I went last night for the first time and got there what I thought was reasonably early, at 9:45, and the place was just booming with reggae-like jamming music with a sea of musicians. I ordered a beer and the MC approached me and asked if I wanted to play next. He said, “It ends in 15 minutes.” I couldn’t believe it, an open mic at a cool bar that calls itself a music bar and has all sorts of musical acts throughout the week, and it ends its live music on a Friday night at 10 pm.
I at first answered that I could not see what kind of music I could possible play in that situation, and then two minutes later I said that in fact I could do “Mad World.” I thought the repetition of the chords would allow all the others to play along, as would the fixed booming rhythm. So the MC said ok, there would be one other person and then me and we would be the last to play.
The other person was actually already up there and singing from the previous “song.” So I went and got my guitar and stood near the playing area and tuned it and waited for the song to end. When the song ended, the MC went up to the mic and thanked everyone for coming and said the open mic and jam session was now finished. He did not come to apologize to me or explain. So I left my partly drunk beer on the bar and left myself, returning home to do better things.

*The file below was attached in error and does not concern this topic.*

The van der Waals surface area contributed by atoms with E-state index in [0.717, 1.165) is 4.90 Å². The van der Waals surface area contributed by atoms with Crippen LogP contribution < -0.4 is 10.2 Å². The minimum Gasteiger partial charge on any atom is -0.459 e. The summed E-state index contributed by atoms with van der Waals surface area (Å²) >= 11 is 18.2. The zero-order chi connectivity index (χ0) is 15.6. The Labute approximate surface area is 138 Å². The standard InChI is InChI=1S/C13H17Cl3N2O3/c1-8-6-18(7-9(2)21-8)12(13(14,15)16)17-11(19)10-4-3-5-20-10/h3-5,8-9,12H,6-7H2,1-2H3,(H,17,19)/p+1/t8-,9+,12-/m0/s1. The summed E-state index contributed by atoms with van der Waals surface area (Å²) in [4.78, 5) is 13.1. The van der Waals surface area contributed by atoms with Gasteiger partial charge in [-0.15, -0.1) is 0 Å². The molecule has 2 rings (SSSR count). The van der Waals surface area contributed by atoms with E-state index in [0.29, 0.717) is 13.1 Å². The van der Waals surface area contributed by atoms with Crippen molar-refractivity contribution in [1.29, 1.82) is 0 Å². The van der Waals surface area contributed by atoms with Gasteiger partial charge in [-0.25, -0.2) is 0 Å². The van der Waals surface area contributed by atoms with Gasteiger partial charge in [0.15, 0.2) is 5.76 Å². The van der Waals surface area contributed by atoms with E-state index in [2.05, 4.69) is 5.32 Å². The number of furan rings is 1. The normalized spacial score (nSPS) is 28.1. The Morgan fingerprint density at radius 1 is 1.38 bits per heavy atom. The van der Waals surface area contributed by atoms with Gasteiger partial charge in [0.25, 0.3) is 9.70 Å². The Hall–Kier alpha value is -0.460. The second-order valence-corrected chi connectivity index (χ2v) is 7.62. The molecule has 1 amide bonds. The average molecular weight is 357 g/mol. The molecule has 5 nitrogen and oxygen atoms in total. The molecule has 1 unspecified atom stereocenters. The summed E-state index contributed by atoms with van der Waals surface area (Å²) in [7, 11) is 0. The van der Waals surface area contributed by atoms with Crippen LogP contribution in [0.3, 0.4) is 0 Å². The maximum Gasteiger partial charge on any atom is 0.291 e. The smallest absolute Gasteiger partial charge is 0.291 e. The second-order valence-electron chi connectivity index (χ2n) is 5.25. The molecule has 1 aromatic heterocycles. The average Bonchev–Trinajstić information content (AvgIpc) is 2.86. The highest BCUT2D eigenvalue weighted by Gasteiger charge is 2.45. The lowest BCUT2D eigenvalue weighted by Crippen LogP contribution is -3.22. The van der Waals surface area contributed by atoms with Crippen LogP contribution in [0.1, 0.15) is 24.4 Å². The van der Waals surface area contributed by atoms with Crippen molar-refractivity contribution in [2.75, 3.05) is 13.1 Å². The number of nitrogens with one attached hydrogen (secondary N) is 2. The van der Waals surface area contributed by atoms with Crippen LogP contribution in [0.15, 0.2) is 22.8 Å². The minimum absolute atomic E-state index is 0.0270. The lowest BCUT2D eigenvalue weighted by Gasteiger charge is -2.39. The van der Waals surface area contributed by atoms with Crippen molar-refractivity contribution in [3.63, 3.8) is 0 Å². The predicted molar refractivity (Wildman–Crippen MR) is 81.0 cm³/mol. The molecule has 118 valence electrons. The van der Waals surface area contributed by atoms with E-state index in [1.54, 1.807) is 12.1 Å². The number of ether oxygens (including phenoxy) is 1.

Brad on the Radio in Ottawa
Meanwhile, overnight in Ottawa tonight – Saturday to Sunday – my songs will be featured on the CKCU radio station, 93.1 on the dial, or via the CKCU Internet link to the show. The music will be played on the show called Major Tom Hagen and the Space Party, and I will be speaking with Major Tom during a live phone interview. It will be at 3 AM Ottawa time, or 9 AM Sunday morning my time in Paris.
This is a great thrill for me as I consider Ottawa one of my home towns. As far as I understand it, the four songs of mine that I recorded in what I call the Ephemere Recordings, in the Point Ephemere studios in Paris with a four piece band, will be played. I was born and spent my childhood in Toronto, but I moved to Ottawa and spent my turbulent high school years there. So that is why I consider it a home town too – that period from 14 to 18 years old is so important and I having most of my lifelong friendships from that period.